• 2001: White abalone (Haliotis sorenseni) becomes the first marine invertebrate to receive ESA protection, following petitions from the Marine Conservation Biology Institute and the Center for Biological Diversity.
  • 2005: Due to the efforts of scientists, conservationists, and Xerces Society members, the Salt Creek tiger beetle received ESA protection on October 6. A multi-agency team of scientists proposed the protection of more than 36,000 acres of critical habitat in Nebraska for the beetle’s recovery of the Salt Creek tiger beetle, yet eventually the USFWS proposed to protect fewer than 2,000 acres—an amount described by one member of the original team as scientifically “ludicrous.”
  • 2016: Seven species of yellow-faced bees (Hylaeus spp.) endemic to Hawaii became the first bees protected under ESA, following petitions by the Xerces Society in 2009.
  • 2017: The rusty patched bumble bee (Bombus affinis) became the first bumble bee to be ESA listed, and first bee in the continental U.S., following the Xerces Society’s petition in 2013.
  • 2021: Researchers from the Xerces Society, the ABQ BioPark, and the IUCN Firefly Specialist Group completed evaluation of the extinction risk of 128 firefly species in the U.S. This provided the basis to submit ESA petitions for 4 threatened firefly species in 2023.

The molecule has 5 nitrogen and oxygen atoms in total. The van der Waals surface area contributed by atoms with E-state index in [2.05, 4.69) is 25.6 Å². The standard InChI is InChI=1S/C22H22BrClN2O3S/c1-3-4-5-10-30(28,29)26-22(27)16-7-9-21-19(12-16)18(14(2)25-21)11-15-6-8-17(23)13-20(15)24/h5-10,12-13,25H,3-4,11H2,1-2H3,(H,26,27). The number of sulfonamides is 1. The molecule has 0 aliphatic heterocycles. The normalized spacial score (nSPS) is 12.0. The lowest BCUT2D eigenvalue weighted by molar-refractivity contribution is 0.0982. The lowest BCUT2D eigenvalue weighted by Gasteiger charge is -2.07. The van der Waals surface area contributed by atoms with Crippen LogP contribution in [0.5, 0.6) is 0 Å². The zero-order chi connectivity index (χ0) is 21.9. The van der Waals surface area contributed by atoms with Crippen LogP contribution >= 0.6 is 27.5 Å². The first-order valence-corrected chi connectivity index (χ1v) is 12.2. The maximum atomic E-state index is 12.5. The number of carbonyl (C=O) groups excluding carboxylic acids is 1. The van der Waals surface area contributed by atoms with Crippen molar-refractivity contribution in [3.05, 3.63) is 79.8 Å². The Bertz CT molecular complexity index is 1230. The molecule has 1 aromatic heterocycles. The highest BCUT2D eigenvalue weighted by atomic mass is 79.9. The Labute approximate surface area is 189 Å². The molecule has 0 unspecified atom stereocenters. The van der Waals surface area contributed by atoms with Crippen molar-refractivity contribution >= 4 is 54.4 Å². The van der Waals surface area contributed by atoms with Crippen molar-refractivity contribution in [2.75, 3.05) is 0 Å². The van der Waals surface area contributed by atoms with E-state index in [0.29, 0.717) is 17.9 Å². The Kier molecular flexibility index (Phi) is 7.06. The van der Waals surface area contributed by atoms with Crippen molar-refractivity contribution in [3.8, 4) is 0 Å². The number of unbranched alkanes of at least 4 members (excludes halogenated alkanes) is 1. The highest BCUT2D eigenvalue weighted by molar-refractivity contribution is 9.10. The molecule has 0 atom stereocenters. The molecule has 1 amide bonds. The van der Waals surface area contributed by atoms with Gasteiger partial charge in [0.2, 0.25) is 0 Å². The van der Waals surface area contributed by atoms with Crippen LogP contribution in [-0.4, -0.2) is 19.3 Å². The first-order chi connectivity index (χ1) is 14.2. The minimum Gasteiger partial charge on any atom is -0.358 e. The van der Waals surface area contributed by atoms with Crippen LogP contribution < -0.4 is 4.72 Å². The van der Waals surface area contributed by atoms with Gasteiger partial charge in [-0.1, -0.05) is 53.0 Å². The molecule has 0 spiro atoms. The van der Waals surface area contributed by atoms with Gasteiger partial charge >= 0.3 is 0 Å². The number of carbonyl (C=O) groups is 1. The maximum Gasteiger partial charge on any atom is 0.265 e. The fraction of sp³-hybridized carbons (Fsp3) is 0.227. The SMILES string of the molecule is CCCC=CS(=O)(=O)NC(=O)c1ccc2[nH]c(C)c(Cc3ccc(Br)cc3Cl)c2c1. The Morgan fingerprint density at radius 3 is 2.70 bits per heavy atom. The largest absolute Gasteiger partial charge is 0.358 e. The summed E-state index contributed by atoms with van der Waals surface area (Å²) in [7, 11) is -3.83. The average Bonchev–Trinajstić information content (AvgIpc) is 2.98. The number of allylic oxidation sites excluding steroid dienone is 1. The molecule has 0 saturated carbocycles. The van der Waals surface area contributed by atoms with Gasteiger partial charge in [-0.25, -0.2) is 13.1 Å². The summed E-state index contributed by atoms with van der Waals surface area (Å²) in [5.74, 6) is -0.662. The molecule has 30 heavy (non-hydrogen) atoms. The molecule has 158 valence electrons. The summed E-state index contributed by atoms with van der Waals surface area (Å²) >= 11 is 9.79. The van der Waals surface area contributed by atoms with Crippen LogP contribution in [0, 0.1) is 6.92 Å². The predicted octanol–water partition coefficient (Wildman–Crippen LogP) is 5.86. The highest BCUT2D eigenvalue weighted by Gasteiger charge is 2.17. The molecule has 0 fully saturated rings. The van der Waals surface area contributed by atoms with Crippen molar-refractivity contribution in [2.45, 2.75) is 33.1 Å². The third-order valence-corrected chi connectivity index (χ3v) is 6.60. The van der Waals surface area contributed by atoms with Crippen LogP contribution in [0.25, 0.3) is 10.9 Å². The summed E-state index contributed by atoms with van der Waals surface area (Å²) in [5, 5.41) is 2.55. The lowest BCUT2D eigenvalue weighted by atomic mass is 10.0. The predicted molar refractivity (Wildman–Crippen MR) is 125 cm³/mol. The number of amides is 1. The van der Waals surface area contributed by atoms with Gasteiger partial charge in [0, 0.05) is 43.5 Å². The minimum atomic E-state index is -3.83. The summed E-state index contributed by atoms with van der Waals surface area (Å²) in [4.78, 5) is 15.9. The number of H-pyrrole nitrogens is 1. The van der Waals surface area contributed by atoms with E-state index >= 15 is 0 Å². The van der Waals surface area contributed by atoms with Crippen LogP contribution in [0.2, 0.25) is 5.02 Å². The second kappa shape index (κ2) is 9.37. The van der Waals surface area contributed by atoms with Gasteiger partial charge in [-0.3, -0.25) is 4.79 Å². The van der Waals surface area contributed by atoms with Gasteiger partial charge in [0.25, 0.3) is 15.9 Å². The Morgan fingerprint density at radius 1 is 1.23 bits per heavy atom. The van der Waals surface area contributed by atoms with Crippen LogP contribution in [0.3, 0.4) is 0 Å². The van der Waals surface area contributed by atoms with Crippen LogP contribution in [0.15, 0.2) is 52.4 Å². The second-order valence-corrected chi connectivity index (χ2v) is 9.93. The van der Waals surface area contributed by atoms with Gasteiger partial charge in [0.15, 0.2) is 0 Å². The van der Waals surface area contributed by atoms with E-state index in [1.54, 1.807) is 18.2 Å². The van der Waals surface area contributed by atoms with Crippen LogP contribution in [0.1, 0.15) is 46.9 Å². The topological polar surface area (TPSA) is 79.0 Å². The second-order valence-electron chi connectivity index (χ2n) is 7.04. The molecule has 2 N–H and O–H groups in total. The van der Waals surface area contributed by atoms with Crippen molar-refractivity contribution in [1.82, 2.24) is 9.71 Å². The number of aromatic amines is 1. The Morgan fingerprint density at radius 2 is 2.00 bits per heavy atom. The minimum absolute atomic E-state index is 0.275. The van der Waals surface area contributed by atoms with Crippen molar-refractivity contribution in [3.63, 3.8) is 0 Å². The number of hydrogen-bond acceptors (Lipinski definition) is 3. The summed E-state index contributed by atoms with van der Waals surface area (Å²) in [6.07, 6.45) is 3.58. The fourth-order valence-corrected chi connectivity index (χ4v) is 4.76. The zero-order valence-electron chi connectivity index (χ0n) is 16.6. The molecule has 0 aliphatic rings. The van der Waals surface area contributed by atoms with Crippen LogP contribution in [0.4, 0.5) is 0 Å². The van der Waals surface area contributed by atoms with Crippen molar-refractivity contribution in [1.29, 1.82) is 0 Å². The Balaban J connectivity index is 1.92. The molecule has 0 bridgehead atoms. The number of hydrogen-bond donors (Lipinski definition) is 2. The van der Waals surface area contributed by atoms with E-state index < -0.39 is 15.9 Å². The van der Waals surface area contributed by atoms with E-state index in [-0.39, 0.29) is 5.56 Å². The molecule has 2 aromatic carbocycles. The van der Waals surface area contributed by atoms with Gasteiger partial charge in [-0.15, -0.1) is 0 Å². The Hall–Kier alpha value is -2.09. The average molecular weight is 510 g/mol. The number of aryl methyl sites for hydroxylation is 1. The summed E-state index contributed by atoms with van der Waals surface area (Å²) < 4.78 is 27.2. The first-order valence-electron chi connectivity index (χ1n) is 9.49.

A female Mission Blue butterfly rests on a yarrow plant in California
The mission blue butterfly is still listed as an endangered species today. (Photo: USFWS.)


Today, 12 ESA petitions from the Xerces Society are currently pending, including for Franklin’s bumble bee, the western ridged mussel, and a high-profile decision on the monarch butterfly anticipated in 2024. Xerces and our partners, including thousands of community science volunteers, are continuing to fill in critical gaps in our knowledge about the population status and habitat needs of invertebrates like bumble bees and fireflies

In a perfect world, we can learn everything we need to and act fast enough to keep common species common and recover the imperiled ones. In the meantime, the federal Endangered Species Act – and its many counterparts at the state level – remain indispensable tools to protect America’s priceless wildlife for future generations.


Two people with nets walking through a field of fireflies at dusk
More than half of the 128 North American firefly species assessed have been classified as data deficient, which means too little is known to assess whether they are secure or at risk. Community science volunteers with the Xerces Society’s Firefly Atlas are seeking to fill in these information gaps. (Photo: Richard Joyce/Xerces Society.)



Deborah Seiler joined the Xerces Society in 2021 as director of communications, bringing over ten years of experience representing environmental and research institutions. She has previously led invasive species campaigns in Wisconsin, coastal science communications with California Sea Grant, and served as CCO of Illinois Extension. Deborah attended University of California-Davis and University of Wisconsin-Madison, where she studied science communications, environmental behavior, and digital media.